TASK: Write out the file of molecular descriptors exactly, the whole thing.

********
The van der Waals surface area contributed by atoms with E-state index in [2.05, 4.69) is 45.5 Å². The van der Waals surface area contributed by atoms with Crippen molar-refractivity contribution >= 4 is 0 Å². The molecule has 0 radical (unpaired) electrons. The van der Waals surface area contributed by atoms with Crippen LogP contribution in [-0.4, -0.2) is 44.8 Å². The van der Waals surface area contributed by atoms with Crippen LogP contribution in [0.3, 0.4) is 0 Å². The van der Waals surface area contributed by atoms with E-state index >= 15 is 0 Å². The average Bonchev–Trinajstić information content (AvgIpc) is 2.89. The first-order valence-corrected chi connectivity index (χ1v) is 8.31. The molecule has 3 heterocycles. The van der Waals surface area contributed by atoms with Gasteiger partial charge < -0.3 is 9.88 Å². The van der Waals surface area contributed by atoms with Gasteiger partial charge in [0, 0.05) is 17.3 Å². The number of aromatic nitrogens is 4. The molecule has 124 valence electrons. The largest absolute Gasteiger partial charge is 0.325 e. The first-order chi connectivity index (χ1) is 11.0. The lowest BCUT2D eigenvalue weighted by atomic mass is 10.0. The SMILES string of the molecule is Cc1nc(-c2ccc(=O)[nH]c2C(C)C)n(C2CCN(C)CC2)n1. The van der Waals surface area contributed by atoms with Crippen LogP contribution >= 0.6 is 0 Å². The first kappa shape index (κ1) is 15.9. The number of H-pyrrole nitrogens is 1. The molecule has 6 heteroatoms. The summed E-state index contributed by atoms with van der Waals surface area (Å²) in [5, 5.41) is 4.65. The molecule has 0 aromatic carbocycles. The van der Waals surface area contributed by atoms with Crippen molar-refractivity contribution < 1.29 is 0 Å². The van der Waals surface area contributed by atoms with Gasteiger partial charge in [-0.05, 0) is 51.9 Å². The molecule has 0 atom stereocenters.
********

The van der Waals surface area contributed by atoms with E-state index in [2.05, 4.69) is 45.5 Å². The van der Waals surface area contributed by atoms with Crippen molar-refractivity contribution >= 4 is 0 Å². The molecule has 0 radical (unpaired) electrons. The van der Waals surface area contributed by atoms with Crippen LogP contribution in [-0.4, -0.2) is 44.8 Å². The van der Waals surface area contributed by atoms with Crippen LogP contribution in [0.3, 0.4) is 0 Å². The van der Waals surface area contributed by atoms with E-state index >= 15 is 0 Å². The average Bonchev–Trinajstić information content (AvgIpc) is 2.89. The first-order valence-corrected chi connectivity index (χ1v) is 8.31. The molecule has 3 heterocycles. The van der Waals surface area contributed by atoms with Gasteiger partial charge < -0.3 is 9.88 Å². The van der Waals surface area contributed by atoms with Gasteiger partial charge in [0, 0.05) is 17.3 Å². The number of aromatic nitrogens is 4. The molecule has 124 valence electrons. The largest absolute Gasteiger partial charge is 0.325 e. The first-order chi connectivity index (χ1) is 11.0. The lowest BCUT2D eigenvalue weighted by atomic mass is 10.0. The SMILES string of the molecule is Cc1nc(-c2ccc(=O)[nH]c2C(C)C)n(C2CCN(C)CC2)n1. The van der Waals surface area contributed by atoms with Crippen LogP contribution >= 0.6 is 0 Å². The first kappa shape index (κ1) is 15.9. The number of H-pyrrole nitrogens is 1. The molecule has 6 heteroatoms. The summed E-state index contributed by atoms with van der Waals surface area (Å²) in [5, 5.41) is 4.65. The molecule has 0 aromatic carbocycles. The van der Waals surface area contributed by atoms with Crippen molar-refractivity contribution < 1.29 is 0 Å². The van der Waals surface area contributed by atoms with Gasteiger partial charge in [-0.05, 0) is 51.9 Å². The molecule has 0 atom stereocenters.